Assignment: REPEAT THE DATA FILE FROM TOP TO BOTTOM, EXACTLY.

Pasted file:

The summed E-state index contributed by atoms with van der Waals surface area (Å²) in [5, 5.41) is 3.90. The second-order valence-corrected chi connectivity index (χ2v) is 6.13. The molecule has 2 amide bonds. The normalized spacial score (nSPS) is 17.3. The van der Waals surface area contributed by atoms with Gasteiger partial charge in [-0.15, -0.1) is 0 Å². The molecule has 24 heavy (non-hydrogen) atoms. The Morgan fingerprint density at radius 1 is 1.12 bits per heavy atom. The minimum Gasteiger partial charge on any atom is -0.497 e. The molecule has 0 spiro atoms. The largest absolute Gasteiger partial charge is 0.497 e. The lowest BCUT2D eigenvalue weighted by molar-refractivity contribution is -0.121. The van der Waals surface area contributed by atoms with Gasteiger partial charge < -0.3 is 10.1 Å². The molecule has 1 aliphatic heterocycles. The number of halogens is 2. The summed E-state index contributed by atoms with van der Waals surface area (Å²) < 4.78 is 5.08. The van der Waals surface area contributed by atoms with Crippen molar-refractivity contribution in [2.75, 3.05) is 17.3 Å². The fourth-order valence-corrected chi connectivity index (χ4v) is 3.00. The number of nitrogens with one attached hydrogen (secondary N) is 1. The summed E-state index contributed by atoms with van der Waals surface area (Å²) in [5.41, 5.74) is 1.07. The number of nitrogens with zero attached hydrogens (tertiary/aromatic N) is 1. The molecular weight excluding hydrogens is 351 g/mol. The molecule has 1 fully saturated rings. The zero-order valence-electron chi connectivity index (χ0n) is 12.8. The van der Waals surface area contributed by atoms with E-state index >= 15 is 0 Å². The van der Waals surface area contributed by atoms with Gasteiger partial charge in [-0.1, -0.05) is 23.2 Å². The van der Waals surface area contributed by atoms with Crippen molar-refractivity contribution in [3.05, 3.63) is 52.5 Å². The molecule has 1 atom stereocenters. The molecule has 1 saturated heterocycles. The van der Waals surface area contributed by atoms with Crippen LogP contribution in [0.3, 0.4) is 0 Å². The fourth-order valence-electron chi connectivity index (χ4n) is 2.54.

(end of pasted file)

The summed E-state index contributed by atoms with van der Waals surface area (Å²) in [5, 5.41) is 3.90. The second-order valence-corrected chi connectivity index (χ2v) is 6.13. The molecule has 2 amide bonds. The normalized spacial score (nSPS) is 17.3. The van der Waals surface area contributed by atoms with Gasteiger partial charge in [-0.15, -0.1) is 0 Å². The molecule has 24 heavy (non-hydrogen) atoms. The Morgan fingerprint density at radius 1 is 1.12 bits per heavy atom. The minimum Gasteiger partial charge on any atom is -0.497 e. The molecule has 0 spiro atoms. The largest absolute Gasteiger partial charge is 0.497 e. The lowest BCUT2D eigenvalue weighted by molar-refractivity contribution is -0.121. The van der Waals surface area contributed by atoms with Gasteiger partial charge < -0.3 is 10.1 Å². The molecule has 1 aliphatic heterocycles. The number of halogens is 2. The summed E-state index contributed by atoms with van der Waals surface area (Å²) < 4.78 is 5.08. The van der Waals surface area contributed by atoms with Crippen molar-refractivity contribution in [2.75, 3.05) is 17.3 Å². The fourth-order valence-corrected chi connectivity index (χ4v) is 3.00. The number of nitrogens with one attached hydrogen (secondary N) is 1. The summed E-state index contributed by atoms with van der Waals surface area (Å²) in [5.41, 5.74) is 1.07. The number of nitrogens with zero attached hydrogens (tertiary/aromatic N) is 1. The molecular weight excluding hydrogens is 351 g/mol. The molecule has 1 fully saturated rings. The zero-order valence-electron chi connectivity index (χ0n) is 12.8. The van der Waals surface area contributed by atoms with E-state index >= 15 is 0 Å². The van der Waals surface area contributed by atoms with Gasteiger partial charge in [-0.1, -0.05) is 23.2 Å². The van der Waals surface area contributed by atoms with Crippen molar-refractivity contribution in [3.05, 3.63) is 52.5 Å². The molecule has 1 atom stereocenters. The molecule has 1 saturated heterocycles. The van der Waals surface area contributed by atoms with Crippen LogP contribution in [0.3, 0.4) is 0 Å². The fourth-order valence-electron chi connectivity index (χ4n) is 2.54.